I just wanted to thank you for representing me on Monday, I was overjoyed & relieved with the outcome. I don’t think it could have gone any better. All the best, I hope you got to celebrate this one instead after work, you forever made a difference in my life.
I know I thanked you before we parted company but please allow me to reiterate in writing my sincere deepest thanks for defending me in court today. … Armstrong Legal certainly has a great Lawyer you are a credit to the company and I'm quite sure you will secure a very successful future! … My Kindest Regards and Thanks
Anastasia Qvist is an outstanding lawyer. My criminal law situation (family violence order) was difficult, complex and Ana's diligence saved me as I was going through the most difficult period of my life. Ana is down to earth, commonsense and she even kept our costs to a minimum. She is a skilled litigator and knows the ins and outs of the ACT Magistrates Court. She dealt skillfully with the DPP and is an excellent negotiator. You will get a fair representation and she genuinely cares about her clients. She has my complete recommendation. The lady goes to bat for her clients.
I would strongly recommend Anastasia to anyone who is seeking legal representation. As a first-time offender who was charged with a Level 2 Drink Driving offence, she walked me through every step of the matter and was very upfront and clear on all aspects of my case. She was always accessible when I needed advice. Her approach and advice were excellent. Under her representation, I received the best possible outcome and managed to avoid a criminal conviction. She was a pleasure to deal with throughout the whole matter.
Anastasia Qvist was very professional and helpful in every step of my matter. I got a very good outcome and I can’t thank you enough for your hard work and the Armstrong Legal team in Canberra. I would highly recommend her!!!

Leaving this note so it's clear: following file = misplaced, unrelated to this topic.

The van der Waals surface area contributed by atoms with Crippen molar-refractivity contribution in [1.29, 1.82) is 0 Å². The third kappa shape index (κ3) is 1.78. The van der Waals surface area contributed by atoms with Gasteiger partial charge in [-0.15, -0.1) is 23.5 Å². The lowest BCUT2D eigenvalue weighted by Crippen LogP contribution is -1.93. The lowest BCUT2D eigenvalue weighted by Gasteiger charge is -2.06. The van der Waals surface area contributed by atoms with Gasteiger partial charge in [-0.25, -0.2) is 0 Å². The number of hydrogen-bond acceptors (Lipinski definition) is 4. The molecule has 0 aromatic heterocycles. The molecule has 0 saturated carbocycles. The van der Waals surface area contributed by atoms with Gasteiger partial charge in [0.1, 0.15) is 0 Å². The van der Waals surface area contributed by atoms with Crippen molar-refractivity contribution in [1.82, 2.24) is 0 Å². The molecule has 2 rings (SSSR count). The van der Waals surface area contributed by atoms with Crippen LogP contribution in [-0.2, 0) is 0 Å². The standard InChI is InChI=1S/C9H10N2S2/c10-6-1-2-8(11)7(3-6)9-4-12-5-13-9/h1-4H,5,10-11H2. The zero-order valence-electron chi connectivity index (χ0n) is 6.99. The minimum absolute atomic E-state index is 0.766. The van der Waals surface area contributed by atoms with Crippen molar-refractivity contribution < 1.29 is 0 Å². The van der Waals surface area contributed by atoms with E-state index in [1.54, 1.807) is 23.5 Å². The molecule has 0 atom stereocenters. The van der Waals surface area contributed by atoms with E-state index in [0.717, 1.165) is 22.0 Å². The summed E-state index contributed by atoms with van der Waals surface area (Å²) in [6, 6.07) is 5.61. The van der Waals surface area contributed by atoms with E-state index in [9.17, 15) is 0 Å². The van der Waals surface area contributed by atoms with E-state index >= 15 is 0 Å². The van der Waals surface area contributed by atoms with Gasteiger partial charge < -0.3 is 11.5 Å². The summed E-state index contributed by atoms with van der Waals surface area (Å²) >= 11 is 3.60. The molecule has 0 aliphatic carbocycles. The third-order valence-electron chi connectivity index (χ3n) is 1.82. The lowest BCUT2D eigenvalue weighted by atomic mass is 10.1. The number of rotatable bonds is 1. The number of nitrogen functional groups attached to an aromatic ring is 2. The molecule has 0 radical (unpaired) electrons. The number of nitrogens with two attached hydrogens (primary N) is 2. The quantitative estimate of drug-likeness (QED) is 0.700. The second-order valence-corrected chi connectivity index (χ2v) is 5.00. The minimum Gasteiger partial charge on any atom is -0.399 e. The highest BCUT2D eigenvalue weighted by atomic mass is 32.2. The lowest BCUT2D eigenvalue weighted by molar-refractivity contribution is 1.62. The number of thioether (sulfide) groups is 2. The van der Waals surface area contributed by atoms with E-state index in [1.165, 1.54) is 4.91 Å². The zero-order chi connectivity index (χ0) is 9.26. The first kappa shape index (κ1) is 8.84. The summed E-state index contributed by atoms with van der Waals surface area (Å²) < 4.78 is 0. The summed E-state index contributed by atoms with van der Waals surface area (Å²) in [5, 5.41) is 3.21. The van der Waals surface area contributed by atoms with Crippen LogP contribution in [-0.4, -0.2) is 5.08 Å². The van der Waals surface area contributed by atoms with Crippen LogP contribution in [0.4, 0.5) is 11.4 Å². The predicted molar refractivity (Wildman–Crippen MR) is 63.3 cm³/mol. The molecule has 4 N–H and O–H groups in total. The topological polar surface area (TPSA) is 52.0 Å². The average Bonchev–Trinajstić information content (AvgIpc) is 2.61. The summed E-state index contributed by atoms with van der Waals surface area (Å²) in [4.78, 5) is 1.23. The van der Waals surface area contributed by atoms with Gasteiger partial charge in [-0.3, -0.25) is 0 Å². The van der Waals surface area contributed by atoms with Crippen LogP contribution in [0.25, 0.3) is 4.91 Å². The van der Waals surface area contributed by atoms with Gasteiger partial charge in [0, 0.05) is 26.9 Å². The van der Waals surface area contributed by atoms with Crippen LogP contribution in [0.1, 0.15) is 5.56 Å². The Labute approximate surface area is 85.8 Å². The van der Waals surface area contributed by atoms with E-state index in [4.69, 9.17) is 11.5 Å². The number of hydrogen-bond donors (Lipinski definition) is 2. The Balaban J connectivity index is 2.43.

Throughout Angela has been the consummate professional. She maintained a calm, yet strong demeanour remained informative and completely open in her communication and took complete ownership of the situation. We felt confident we finally had an advocate to steer us out of the nightmare we were in, and she did so with great respect and sincerity. I cannot speak more highly of Angela. She has literally rescued our family from what looked very much like a hopeless future.
Words can’t describe how grateful I am to Trudie Cameron being my solicitor and to Andrew Tiedt presenting my case in the court. They both have been very supportive and amazingly professional and effective. I’ve got an absolutely fantastic outcome I couldn’t even dream about.
Soon after meeting Andrew I knew he was the solicitor I wanted to handle my matter. He immediately sprang into action which brought me stability and hope during a tumultuous time in my life. Andrew was never afraid to give me straight answers to my tough questions which is a true mark of integrity. He is clearly at ease in the court environment and I believe his calm and measured demeanour went a long way to helping me secure the best result from my day in court. I would certainly recommend you approach Andrew if you need assistance.